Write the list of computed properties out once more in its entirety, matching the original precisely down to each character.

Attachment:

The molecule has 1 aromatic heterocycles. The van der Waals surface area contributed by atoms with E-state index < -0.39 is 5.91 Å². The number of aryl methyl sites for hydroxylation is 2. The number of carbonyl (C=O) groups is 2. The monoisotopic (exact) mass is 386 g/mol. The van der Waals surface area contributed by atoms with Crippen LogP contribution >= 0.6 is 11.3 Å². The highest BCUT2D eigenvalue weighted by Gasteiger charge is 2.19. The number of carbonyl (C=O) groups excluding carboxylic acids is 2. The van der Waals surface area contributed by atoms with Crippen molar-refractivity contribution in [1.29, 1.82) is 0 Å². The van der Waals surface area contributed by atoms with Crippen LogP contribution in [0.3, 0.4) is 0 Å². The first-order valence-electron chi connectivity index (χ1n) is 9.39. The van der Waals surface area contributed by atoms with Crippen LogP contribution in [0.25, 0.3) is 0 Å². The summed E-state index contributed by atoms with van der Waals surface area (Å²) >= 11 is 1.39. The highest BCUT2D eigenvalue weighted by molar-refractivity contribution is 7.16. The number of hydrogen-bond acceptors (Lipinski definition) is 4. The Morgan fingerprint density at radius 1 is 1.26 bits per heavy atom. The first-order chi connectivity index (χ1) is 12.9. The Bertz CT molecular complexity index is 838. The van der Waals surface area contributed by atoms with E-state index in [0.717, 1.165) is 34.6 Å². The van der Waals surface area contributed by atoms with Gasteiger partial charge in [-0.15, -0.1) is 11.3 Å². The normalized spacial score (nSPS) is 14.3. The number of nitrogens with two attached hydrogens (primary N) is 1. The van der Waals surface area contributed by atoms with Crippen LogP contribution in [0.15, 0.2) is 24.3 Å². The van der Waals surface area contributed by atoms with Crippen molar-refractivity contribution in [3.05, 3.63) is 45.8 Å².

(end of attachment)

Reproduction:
The molecule has 1 aromatic heterocycles. The van der Waals surface area contributed by atoms with E-state index < -0.39 is 5.91 Å². The number of aryl methyl sites for hydroxylation is 2. The number of carbonyl (C=O) groups is 2. The monoisotopic (exact) mass is 386 g/mol. The van der Waals surface area contributed by atoms with Crippen LogP contribution >= 0.6 is 11.3 Å². The highest BCUT2D eigenvalue weighted by Gasteiger charge is 2.19. The number of carbonyl (C=O) groups excluding carboxylic acids is 2. The van der Waals surface area contributed by atoms with Crippen molar-refractivity contribution in [1.29, 1.82) is 0 Å². The van der Waals surface area contributed by atoms with Crippen LogP contribution in [0.3, 0.4) is 0 Å². The first-order valence-electron chi connectivity index (χ1n) is 9.39. The van der Waals surface area contributed by atoms with Crippen LogP contribution in [0.25, 0.3) is 0 Å². The summed E-state index contributed by atoms with van der Waals surface area (Å²) >= 11 is 1.39. The highest BCUT2D eigenvalue weighted by molar-refractivity contribution is 7.16. The number of hydrogen-bond acceptors (Lipinski definition) is 4. The Morgan fingerprint density at radius 1 is 1.26 bits per heavy atom. The first-order chi connectivity index (χ1) is 12.9. The Bertz CT molecular complexity index is 838. The van der Waals surface area contributed by atoms with E-state index in [0.717, 1.165) is 34.6 Å². The van der Waals surface area contributed by atoms with Gasteiger partial charge in [-0.15, -0.1) is 11.3 Å². The normalized spacial score (nSPS) is 14.3. The number of nitrogens with two attached hydrogens (primary N) is 1. The van der Waals surface area contributed by atoms with Crippen LogP contribution in [0.15, 0.2) is 24.3 Å². The van der Waals surface area contributed by atoms with Crippen molar-refractivity contribution in [3.05, 3.63) is 45.8 Å².